Co-amplifying both the prostate-specific membrane antigen (PSM) mRNA and the alternatively spliced variant (PSM′), differing by a deletion of 266 bases ( 6 ), by reverse transcription (RT) and PCR with one primer set located upstream (P1: 5′-AAACACTGCTGTGGTGGA) or downstream (P2: 5′-TAGCTCAACAGAATCCAGGC) from the deletion, we found that the ratio of PSM and PSM′ mRNA expressed in the prostatic cancer cell line LNCaP was <1 ( Fig. 1 ). This result is in contrast to data obtained by a RNase protection assay ( 6 ). Since the deletion contains GC-rich sequences (66% GC) the RT-PCR was optimized by both the involvement of 10% DMSO or 10% glycerine ( Fig. 1 ) and the application of PCR assays developed for fidelity and yield by selection of special Taq DNA polymerases. Unfortunately, these experimental approaches do not ameliorate the depressed amplification of PSM mRNA ( Fig. 2 ). However, the inclusion of betaine, purchased as monohydrate (Sigma), improves the amplification of PSM mRNA fundamentally ( Fig. 1 ). Betaine is effective with conventional Taq DNA polymerases (Promega Pharmacia Biotech) as well as with PCR assays designed for hot start PCR (AmpliTaq Gold™, Perkin Elmer) or for long and accurate (LA) PCR (Expand™ High Fidelity Taq, Boehringer Mannheim TaKaRa LA Taq, Boehringer Ingelheim Bioproducts) using, according to Barnes ( 7 ), a mixture of a minor proofreading enzyme and Taq DNA polymerase ( Fig. 2 ). Increasing betaine concentrations increase the signal intensity of the PSM amplicon and decrease that of the PSM′ amplicon. This relationship has similarities with the effect of increasing concentrations of an internal standard on the amplification efficiency of the target observed in the competitive PCR ( 8 ). Obviously, betaine makes PSM cDNA accessible for Taq DNA polymerase and favours, in this way, competition with the amplification of PSM′. The optimal betaine concentration for the amplification of the alternatively spliced PSM variants amounts to ∼1 M ( Fig. 3 ).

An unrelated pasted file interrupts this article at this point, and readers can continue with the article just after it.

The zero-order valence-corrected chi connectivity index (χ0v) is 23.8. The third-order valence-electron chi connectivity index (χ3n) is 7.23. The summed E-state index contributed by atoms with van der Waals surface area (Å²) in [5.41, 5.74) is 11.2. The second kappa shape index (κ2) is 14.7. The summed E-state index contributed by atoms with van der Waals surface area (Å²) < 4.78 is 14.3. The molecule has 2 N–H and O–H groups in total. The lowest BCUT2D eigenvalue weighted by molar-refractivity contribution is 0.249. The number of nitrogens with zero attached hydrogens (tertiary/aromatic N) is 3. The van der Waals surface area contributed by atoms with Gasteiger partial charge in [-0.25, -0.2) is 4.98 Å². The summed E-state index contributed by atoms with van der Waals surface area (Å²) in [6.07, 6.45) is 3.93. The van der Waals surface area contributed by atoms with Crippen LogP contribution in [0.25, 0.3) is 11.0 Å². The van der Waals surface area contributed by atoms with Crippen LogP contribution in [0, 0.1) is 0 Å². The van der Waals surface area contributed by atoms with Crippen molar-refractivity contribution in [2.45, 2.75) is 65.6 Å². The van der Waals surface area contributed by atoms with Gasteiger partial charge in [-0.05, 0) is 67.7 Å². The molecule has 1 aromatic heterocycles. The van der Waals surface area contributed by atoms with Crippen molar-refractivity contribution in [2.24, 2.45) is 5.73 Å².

of additives on the amplification of alternatively spliced variants of PSM mRNA. cDNA synthesis with M-MLV reverse transcriptase (Promega), 1 ƒÊg RNA, isolated with TRIzol™Reagent (GIBCO BRL) and primer P2 at 50°C for 30 min. The amplification was performed with the 2.5 U Taq DNA polymerase (Promega) per 50 ml PCR assay, 1.7 mM MgCl 2 , 0.2 ƒÊM primer P1 and primer P2, hot-start and 25 cycles (annealing at 55°C, elongation at 72°C, denaturation at 95°C, each for 1 min) were used. PSM 511 bp, PSM′ 245 bp: lane 1, DNA marker XIV (Boehringer Mannheim) lane 2, without additives lane 3, 10% DMSO, 5 U Taq DNA polymerase were used since DMSO inhibits the enzyme ( 1 ) lane 4, 10% glycerine lane 5, 1 M betaine.